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Freshman Mandy Kilionski Pitches in Like a Veteran to Turn Simi Valley Around


SIMI VALLEY — Six weeks ago, Coach Suzanne Manlet of Simi Valley High was searching for the key to unlock the potential of her senior-laden softball team.

She found it in the right arm of a freshman on the junior varsity team--14-year-old Mandy Kilionski.

Kilionski, who also pitches for the 16-and-under Simi Valley Ballistics club team, is not your average freshman pitcher.

"We've always encouraged her to play up slightly to increase her skill level," said Trish Kilionski, Mandy's mother.

If Kilionski was an average player, Simi Valley (18-8) probably wouldn't have qualified for the Southern Section Division II playoffs that start this week.

And the Pioneers wouldn't have defeated two of the top four Division II powers, Cerritos and Thousand Oaks, which Kilionski did on the same day.

And Kilionski wouldn't have taken home the most valuable player award of the Thousand Oaks tournament last weekend.

Average pitchers don't rise to the occasion like Kilionski, who pitched Simi Valley to two must-win Marmonte League victories last week, sending the Pioneers to the playoffs.

"I love the pressure," said Kilionski, who is 8-2 with a 0.28 earned-run average. "I love having the game rest on me. It gets my adrenaline going, makes me more focused."

On Tuesday, Kilionski threw a perfect game and struck out 17 against Royal. Two days later against Westlake, in a game to determine the league's third and final automatic playoff qualifier, Kilionski out-dueled Georgia Tech-bound senior Erin Voeltz.

Kilionski tossed a three-hitter and struck out seven in a 1-0 victory.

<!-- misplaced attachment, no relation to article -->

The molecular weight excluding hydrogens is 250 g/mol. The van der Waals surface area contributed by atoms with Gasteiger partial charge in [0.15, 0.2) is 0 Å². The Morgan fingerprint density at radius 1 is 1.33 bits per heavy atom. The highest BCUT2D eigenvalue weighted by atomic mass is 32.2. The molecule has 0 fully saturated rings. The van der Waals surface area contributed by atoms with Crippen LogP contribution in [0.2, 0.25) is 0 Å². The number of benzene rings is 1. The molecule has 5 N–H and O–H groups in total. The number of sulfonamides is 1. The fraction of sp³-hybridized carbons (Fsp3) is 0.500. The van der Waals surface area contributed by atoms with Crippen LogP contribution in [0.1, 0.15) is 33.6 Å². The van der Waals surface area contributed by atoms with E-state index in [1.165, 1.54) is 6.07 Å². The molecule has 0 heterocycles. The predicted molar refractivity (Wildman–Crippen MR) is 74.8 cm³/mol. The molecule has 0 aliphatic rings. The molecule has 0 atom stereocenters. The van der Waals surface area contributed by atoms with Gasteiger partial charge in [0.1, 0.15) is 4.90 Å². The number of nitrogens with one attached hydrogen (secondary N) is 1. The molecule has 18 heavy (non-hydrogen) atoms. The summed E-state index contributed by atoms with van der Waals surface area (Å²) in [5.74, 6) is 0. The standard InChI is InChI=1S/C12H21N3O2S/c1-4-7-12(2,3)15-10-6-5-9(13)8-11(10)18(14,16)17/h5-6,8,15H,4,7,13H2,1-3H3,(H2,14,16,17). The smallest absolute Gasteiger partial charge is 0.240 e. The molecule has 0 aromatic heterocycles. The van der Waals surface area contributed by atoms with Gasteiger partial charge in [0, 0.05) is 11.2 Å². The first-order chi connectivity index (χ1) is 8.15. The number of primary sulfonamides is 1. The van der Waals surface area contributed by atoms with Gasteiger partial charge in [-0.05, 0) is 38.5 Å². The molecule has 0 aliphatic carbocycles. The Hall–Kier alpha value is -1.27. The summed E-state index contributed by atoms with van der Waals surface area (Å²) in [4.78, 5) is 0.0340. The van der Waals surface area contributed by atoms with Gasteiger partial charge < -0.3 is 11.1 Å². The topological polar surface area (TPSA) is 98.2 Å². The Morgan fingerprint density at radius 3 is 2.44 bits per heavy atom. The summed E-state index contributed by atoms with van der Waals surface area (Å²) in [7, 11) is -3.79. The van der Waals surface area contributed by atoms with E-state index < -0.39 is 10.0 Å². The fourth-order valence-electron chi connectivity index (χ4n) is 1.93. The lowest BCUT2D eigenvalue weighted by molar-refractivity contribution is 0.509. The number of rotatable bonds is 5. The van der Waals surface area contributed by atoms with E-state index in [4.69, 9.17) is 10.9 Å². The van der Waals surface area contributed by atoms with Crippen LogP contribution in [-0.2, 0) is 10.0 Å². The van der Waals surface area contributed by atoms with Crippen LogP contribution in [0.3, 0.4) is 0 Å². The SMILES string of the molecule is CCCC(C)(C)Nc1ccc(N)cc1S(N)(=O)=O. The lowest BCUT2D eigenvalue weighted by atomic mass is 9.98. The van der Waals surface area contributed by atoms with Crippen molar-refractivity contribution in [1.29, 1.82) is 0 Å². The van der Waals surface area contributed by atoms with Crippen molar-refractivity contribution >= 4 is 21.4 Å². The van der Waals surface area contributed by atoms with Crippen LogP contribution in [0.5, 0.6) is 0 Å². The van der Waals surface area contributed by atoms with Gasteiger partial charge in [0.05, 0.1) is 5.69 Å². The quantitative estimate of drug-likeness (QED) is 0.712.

No other pitcher in the region heads into the playoffs with more important and impressive victories in the last two weeks than Kilionski, a riseball pitcher with a lethal curveball.

But if anyone is surprised by her feats, it certainly isn't the steady, confident Kilionski.

"I knew with the experience I had, I'd do all right," said Kilionski, who has been pitching for fewer than five years. "But I didn't expect to have as much fun as I'm having."

Fun is striking out 1.42 batters per inning and allowing an average of fewer than three hits per seven innings. Cerritos, top-ranked in Division II, has managed the most hits off Kilionski, a mere five. And the Dons lost that Thousand Oaks tournament championship game, 1-0.

"She's very, very quiet, but very focused and she gets the job done," Manlet said.

Early in the season, Manlet didn't believe she would need to promote Kilionski.

"When we started the year, we had three pitchers," Manlet said.

There was Michigan State-bound Brittney Green, sophomore Jessica Nyberg and senior Jamie Astorino.

Green, a four-year starter recruited by the Spartans to play third base, told Manlet she wanted to play mostly third base and pitch only if needed.

"Early on, we had decided as coaches if we can work out a two-pitcher rotation, we're going to try to keep Brittney out of the rotation," Manlet said.

But when Nyberg didn't heal from wrist surgery in the summer, Simi Valley was left with Astorino.

"Jamie has pitched really well for us," Manlet said. "But she's the type of pitcher teams can hit."

Astorino, a senior right-hander, relies on off-speed pitches. Strikeouts are not her forte.

"We were in a situation where we needed to bring up this freshman," Manlet said.

It was not easy for Kilionski to leave her junior varsity friends.

"I was having so much fun [on junior varsity] and my ERA was 0.00 and I didn't want to mess that up," Kilionski said. "But I'm glad I did [join the varsity] because it was the best thing going for me."

Kilionski has come a long way since her first pitching lesson as a 10-year-old with Kathy Slaten-Ayala, who pitched Cal State Northridge to NCAA Division II titles in 1983-85.

"Is there always room for improvement? Absolutely," Slaten-Ayala said of Kilionski. "Is there always someone nipping at your heals? Definitely."

Even when you are only 14.

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